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    ABSTRACT: A surveillance method able to differentiate between vaccinated and infected animals (DIVA) is required for those countries that practice vaccination against highly pathogenic avian influenza (HPAI) H5N1. The M2e protein of influenza virus is a potentially useful DIVA antigen but little is known about the M2e antibody response and factors influencing its detection. In this study, the M2e antibody response was characterised in layer birds vaccinated and challenged with an Indonesian H5N1 virus isolate, using a single M2e peptide (sp-M2e) or four-branched-multiple-antigenic form of M2e (MAP-M2e) as antigens in two separate ELISAs. Anti-M2e antibodies were absent in chicks with high level of maternal haemagglutination inhibition (HI) antibodies and also in all layers vaccinated once, twice or three times with an inactivated commercial H5N1 vaccine. In contrast, anti-M2e antibodies were detected in vaccinated layers challenged with H5N1 virus and their presence was associated with virus isolation and an increase in HI titres. The number of birds that developed M2e antibodies, as well as the strength and duration of the M2e antibody response were strongly influenced by the length of the interval between vaccination and challenge. Birds challenged at six weeks after vaccination all developed M2e antibodies by 14 days that lasted until at least 56 days after infection. In birds challenged at two weeks after vaccination only a proportion of birds developed M2e antibodies by 14 days that lasted only until 28 days post infection. Both sp-M2e and MAP-M2e ELISAs had high diagnostic specificity but the diagnostic sensitivity of MAP-M2e ELISA was significantly higher and more effective in detecting M2e antibody in immune and infected birds. The results show that MAP-M2e ELISA would be useful for surveillance in countries using vaccination to control HPAI H5N1.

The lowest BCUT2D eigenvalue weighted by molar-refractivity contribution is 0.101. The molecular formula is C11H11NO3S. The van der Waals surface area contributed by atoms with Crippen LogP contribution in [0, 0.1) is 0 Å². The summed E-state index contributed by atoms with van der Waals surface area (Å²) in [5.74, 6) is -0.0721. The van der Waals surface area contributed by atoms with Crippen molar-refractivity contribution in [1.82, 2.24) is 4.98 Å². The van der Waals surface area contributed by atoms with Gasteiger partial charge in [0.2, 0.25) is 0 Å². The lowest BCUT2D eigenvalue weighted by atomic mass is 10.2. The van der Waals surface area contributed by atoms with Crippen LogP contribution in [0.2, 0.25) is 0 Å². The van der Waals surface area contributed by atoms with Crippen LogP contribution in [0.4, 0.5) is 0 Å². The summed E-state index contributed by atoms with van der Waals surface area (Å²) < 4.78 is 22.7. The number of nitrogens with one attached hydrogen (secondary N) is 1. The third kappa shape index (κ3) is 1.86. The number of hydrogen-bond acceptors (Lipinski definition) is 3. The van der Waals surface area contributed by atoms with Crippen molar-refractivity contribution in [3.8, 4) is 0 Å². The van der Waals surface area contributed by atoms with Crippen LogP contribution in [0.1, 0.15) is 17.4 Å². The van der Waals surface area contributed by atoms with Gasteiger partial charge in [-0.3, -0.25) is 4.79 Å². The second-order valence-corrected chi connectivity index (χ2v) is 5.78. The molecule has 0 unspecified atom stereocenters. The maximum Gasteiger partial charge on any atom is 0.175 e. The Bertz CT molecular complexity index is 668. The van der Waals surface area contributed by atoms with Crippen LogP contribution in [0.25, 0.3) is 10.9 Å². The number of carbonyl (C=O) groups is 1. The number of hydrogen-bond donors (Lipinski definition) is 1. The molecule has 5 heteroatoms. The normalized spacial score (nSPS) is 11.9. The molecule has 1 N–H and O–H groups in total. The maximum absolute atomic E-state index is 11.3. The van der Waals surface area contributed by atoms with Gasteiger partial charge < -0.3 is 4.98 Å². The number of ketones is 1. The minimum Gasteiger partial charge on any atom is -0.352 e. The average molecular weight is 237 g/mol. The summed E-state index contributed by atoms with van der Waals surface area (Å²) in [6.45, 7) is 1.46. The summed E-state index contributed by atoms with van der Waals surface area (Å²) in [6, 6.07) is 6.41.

Avian Pathology 04/2015; DOI:10.1080/03079457.2015.1042428